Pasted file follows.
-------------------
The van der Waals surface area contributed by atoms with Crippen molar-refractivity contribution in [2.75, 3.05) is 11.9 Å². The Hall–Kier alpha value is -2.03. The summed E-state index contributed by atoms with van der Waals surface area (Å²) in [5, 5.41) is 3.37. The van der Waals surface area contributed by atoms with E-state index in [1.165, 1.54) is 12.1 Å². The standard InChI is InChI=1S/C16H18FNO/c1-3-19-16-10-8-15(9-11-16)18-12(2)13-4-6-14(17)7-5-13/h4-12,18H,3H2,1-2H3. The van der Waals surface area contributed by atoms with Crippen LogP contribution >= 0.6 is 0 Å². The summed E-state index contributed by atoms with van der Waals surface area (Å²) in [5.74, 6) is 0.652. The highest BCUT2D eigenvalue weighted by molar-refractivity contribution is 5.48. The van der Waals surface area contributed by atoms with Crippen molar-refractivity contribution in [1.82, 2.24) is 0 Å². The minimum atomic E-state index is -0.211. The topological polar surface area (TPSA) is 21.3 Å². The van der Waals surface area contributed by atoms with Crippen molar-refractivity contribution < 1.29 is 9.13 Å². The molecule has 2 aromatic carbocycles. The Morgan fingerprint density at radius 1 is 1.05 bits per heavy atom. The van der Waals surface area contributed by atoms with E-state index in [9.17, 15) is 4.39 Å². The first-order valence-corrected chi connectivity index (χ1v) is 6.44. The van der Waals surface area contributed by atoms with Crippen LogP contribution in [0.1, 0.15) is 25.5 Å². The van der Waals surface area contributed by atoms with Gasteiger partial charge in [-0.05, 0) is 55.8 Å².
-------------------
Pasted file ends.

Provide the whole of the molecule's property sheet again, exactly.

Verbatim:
The van der Waals surface area contributed by atoms with Crippen molar-refractivity contribution in [2.75, 3.05) is 11.9 Å². The Hall–Kier alpha value is -2.03. The summed E-state index contributed by atoms with van der Waals surface area (Å²) in [5, 5.41) is 3.37. The van der Waals surface area contributed by atoms with E-state index in [1.165, 1.54) is 12.1 Å². The standard InChI is InChI=1S/C16H18FNO/c1-3-19-16-10-8-15(9-11-16)18-12(2)13-4-6-14(17)7-5-13/h4-12,18H,3H2,1-2H3. The van der Waals surface area contributed by atoms with Crippen LogP contribution >= 0.6 is 0 Å². The summed E-state index contributed by atoms with van der Waals surface area (Å²) in [5.74, 6) is 0.652. The highest BCUT2D eigenvalue weighted by molar-refractivity contribution is 5.48. The van der Waals surface area contributed by atoms with Crippen molar-refractivity contribution in [1.82, 2.24) is 0 Å². The minimum atomic E-state index is -0.211. The topological polar surface area (TPSA) is 21.3 Å². The van der Waals surface area contributed by atoms with Crippen molar-refractivity contribution < 1.29 is 9.13 Å². The molecule has 2 aromatic carbocycles. The Morgan fingerprint density at radius 1 is 1.05 bits per heavy atom. The van der Waals surface area contributed by atoms with E-state index in [9.17, 15) is 4.39 Å². The first-order valence-corrected chi connectivity index (χ1v) is 6.44. The van der Waals surface area contributed by atoms with Crippen LogP contribution in [0.1, 0.15) is 25.5 Å². The van der Waals surface area contributed by atoms with Gasteiger partial charge in [-0.05, 0) is 55.8 Å².